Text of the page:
We’re midway through Organic Harvest Month, and the Whole Story editors asked me for a few of my personal favorite reasons to buy organic food and support organic agriculture. I work nearly constantly on organic standards, certification and advocacy, and the many, many reasons for growing food as naturally as possible are very close to my heart.There are almost as many reasons to choose organic food as there are people who choose it, spanning from environmental benefits to avoiding pesticide residues to amazing flavor to certain nutritional advantages. In the interest of space I’ll focus on a few of the most important benefits, and exactly what we know “organic” means in the grocery store.
Since 2002, the USDA’s National Organic Standards have served as the Federal regulation that governs what foods can be sold as organic. This standard is managed by the National Organic Program, which is advised by National Organic Standards Board (NOSB), a 15-member board made up of organic stakeholders including farmers, ranchers, researchers, environmentalists and retailers. I serve as the retail representative on that board through 2015.The USDA has strict requirements for all food sold as “organic” in the United States:
Organic agriculture uses no potentially harmful persistent pesticides, herbicides and fungicides. A “National List” of allowed and prohibited substances, set by the NOSB, regulates substances used for crops, livestock and food processing.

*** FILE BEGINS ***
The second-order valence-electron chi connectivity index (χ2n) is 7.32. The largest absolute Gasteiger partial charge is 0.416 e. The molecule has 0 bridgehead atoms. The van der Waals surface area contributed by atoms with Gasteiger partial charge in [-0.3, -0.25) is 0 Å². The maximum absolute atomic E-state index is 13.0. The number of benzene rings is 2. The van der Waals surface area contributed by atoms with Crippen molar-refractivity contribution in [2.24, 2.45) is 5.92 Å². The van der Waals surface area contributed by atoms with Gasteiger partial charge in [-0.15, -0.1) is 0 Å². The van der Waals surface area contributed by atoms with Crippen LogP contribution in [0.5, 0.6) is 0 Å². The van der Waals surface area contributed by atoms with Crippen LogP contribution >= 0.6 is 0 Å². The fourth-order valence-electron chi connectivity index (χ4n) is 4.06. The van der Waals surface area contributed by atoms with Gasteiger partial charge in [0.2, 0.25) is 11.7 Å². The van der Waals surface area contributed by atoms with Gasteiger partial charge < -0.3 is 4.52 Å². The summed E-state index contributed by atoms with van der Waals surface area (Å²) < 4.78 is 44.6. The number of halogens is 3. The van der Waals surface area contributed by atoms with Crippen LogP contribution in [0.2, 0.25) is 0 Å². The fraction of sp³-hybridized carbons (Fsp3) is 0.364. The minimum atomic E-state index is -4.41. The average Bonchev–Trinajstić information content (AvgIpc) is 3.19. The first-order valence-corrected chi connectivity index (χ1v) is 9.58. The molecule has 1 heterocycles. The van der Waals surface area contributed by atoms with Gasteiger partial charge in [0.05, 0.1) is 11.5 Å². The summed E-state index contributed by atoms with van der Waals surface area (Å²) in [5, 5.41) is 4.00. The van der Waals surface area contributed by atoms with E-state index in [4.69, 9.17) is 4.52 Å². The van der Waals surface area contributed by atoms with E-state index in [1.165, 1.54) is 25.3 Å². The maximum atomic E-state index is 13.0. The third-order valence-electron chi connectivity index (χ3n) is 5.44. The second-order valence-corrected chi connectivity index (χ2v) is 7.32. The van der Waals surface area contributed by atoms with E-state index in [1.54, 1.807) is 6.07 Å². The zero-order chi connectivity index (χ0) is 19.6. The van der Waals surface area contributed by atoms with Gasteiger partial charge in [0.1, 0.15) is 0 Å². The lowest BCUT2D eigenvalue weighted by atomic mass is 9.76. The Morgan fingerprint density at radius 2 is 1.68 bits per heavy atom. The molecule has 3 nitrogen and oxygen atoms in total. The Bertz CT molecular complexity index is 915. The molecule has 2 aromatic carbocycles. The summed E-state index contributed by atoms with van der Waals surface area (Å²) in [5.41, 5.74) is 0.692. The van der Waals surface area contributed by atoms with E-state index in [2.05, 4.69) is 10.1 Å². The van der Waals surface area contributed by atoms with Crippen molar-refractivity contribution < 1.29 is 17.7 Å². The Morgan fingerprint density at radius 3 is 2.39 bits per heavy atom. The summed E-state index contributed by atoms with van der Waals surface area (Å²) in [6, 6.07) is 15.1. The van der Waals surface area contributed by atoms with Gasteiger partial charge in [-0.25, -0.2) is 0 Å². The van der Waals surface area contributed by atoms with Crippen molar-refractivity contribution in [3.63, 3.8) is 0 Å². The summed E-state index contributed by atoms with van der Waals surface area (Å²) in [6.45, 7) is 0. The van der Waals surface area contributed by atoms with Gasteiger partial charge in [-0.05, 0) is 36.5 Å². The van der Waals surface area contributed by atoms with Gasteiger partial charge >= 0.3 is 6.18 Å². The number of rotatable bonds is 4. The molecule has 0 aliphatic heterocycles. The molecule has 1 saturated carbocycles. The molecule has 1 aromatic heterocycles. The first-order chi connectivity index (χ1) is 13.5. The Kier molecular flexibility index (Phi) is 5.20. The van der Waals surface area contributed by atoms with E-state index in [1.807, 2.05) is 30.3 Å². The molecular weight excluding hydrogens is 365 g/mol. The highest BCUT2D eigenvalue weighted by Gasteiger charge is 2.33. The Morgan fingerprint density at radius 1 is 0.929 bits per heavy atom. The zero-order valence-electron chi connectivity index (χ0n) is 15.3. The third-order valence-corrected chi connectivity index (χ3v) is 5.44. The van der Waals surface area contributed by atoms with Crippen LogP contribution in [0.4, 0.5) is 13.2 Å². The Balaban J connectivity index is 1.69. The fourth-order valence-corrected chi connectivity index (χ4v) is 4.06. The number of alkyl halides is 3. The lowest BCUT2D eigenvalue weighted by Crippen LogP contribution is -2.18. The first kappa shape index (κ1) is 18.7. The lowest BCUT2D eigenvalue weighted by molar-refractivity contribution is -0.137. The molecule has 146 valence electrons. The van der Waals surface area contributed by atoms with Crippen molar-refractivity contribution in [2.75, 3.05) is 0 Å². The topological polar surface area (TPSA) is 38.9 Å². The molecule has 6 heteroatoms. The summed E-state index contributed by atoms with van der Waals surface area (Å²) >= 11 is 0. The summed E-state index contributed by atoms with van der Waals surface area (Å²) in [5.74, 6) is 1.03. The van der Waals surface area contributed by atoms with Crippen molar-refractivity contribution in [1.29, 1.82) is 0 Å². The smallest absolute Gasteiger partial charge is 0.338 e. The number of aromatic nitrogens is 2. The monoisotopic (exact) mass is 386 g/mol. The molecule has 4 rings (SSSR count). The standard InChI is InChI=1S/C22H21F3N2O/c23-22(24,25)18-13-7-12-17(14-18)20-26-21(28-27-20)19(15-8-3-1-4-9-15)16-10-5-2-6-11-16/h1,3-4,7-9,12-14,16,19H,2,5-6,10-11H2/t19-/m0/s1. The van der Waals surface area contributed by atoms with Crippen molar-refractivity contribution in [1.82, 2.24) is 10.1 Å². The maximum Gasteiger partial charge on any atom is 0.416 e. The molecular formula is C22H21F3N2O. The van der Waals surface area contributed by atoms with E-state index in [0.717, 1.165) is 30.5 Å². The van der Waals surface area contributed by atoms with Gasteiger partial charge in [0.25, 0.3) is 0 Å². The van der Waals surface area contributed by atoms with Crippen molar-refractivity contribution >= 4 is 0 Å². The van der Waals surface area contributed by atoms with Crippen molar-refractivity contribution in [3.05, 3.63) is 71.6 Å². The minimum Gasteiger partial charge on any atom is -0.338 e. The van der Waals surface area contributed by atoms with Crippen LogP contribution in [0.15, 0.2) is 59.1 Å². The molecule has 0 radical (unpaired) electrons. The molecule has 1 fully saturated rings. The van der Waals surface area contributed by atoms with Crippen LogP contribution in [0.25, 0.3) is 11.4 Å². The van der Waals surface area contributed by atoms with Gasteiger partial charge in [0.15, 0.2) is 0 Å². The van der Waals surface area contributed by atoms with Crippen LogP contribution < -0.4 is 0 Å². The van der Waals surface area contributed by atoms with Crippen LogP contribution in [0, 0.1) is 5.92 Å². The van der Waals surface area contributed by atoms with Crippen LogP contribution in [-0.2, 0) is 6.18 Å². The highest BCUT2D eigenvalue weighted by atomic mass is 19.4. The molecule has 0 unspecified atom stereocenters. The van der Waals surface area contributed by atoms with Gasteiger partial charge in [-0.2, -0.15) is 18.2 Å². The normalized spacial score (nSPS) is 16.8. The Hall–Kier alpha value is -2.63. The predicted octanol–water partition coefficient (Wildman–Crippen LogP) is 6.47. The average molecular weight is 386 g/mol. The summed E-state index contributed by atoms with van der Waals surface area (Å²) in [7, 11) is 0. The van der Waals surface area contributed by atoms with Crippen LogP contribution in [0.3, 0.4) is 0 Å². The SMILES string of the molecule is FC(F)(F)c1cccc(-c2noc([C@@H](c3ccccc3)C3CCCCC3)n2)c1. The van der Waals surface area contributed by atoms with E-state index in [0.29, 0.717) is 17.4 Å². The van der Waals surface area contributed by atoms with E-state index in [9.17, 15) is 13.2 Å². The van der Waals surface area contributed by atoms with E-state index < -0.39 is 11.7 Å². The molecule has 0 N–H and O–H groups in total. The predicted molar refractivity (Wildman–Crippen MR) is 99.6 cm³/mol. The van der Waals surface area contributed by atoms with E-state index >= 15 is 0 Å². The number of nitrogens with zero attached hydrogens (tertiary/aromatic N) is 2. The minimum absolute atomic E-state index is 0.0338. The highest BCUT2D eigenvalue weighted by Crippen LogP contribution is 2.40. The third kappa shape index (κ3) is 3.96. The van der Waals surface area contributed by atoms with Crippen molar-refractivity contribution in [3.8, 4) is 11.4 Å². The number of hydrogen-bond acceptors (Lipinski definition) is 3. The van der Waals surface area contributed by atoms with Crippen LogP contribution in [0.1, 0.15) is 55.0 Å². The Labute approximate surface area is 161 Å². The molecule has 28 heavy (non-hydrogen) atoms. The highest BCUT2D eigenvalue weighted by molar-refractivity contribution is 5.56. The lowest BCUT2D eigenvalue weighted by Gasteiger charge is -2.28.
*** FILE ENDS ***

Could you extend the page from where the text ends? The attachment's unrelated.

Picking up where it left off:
Growers and ranchers use earth-friendly methods that improve biodiversity and minimize environmental impact.
Animals are allowed to fulfill their natural behaviors, are fed organically-grown feed, given fresh air and outdoor access, and no antibiotics or growth hormones.
Organic products must be certified and contain at least 95% organic ingredients. Any ingredients used in the non-organic 5% must be from a short list of additives approved by the NOSB.
No irradiation, genetically modified organisms (GMOs) or synthetic preservatives are allowed in organic processed products.
All organic producers must be certified by a USDA-accredited certifying agent. There are about 100 accredited certifiers, such as CCOF, QAI and Oregon Tilth.
What are some of your reasons for supporting organic agriculture?